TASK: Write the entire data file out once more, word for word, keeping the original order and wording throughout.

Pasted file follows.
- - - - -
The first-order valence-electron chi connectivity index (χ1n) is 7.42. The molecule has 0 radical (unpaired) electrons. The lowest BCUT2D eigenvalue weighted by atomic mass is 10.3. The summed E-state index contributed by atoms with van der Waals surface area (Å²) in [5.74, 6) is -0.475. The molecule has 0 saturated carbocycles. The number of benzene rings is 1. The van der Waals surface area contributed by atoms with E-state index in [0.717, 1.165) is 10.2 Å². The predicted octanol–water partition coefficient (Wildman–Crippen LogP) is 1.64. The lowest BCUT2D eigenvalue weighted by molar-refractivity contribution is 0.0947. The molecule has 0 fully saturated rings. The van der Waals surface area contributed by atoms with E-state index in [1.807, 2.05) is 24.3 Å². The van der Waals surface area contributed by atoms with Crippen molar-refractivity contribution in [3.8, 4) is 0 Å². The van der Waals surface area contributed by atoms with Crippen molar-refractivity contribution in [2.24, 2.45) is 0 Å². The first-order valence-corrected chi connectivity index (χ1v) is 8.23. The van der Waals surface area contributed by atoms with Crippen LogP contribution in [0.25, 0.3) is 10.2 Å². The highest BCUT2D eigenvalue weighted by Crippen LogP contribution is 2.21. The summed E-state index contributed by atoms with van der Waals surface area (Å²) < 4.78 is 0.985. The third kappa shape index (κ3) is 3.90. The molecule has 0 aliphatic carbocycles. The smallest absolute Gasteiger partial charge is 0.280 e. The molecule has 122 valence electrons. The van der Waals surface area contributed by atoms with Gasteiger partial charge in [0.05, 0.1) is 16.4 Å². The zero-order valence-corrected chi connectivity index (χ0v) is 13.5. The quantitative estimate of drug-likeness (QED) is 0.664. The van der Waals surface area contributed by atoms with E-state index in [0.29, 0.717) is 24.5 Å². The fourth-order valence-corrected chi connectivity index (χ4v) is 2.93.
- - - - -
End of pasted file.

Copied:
The first-order valence-electron chi connectivity index (χ1n) is 7.42. The molecule has 0 radical (unpaired) electrons. The lowest BCUT2D eigenvalue weighted by atomic mass is 10.3. The summed E-state index contributed by atoms with van der Waals surface area (Å²) in [5.74, 6) is -0.475. The molecule has 0 saturated carbocycles. The number of benzene rings is 1. The van der Waals surface area contributed by atoms with E-state index in [0.717, 1.165) is 10.2 Å². The predicted octanol–water partition coefficient (Wildman–Crippen LogP) is 1.64. The lowest BCUT2D eigenvalue weighted by molar-refractivity contribution is 0.0947. The molecule has 0 fully saturated rings. The van der Waals surface area contributed by atoms with E-state index in [1.807, 2.05) is 24.3 Å². The van der Waals surface area contributed by atoms with Crippen molar-refractivity contribution in [3.8, 4) is 0 Å². The van der Waals surface area contributed by atoms with Crippen molar-refractivity contribution in [2.24, 2.45) is 0 Å². The first-order valence-corrected chi connectivity index (χ1v) is 8.23. The van der Waals surface area contributed by atoms with Crippen LogP contribution in [0.25, 0.3) is 10.2 Å². The highest BCUT2D eigenvalue weighted by Crippen LogP contribution is 2.21. The summed E-state index contributed by atoms with van der Waals surface area (Å²) < 4.78 is 0.985. The third kappa shape index (κ3) is 3.90. The molecule has 0 aliphatic carbocycles. The smallest absolute Gasteiger partial charge is 0.280 e. The molecule has 122 valence electrons. The van der Waals surface area contributed by atoms with Gasteiger partial charge in [0.05, 0.1) is 16.4 Å². The zero-order valence-corrected chi connectivity index (χ0v) is 13.5. The quantitative estimate of drug-likeness (QED) is 0.664. The van der Waals surface area contributed by atoms with E-state index in [0.29, 0.717) is 24.5 Å². The fourth-order valence-corrected chi connectivity index (χ4v) is 2.93.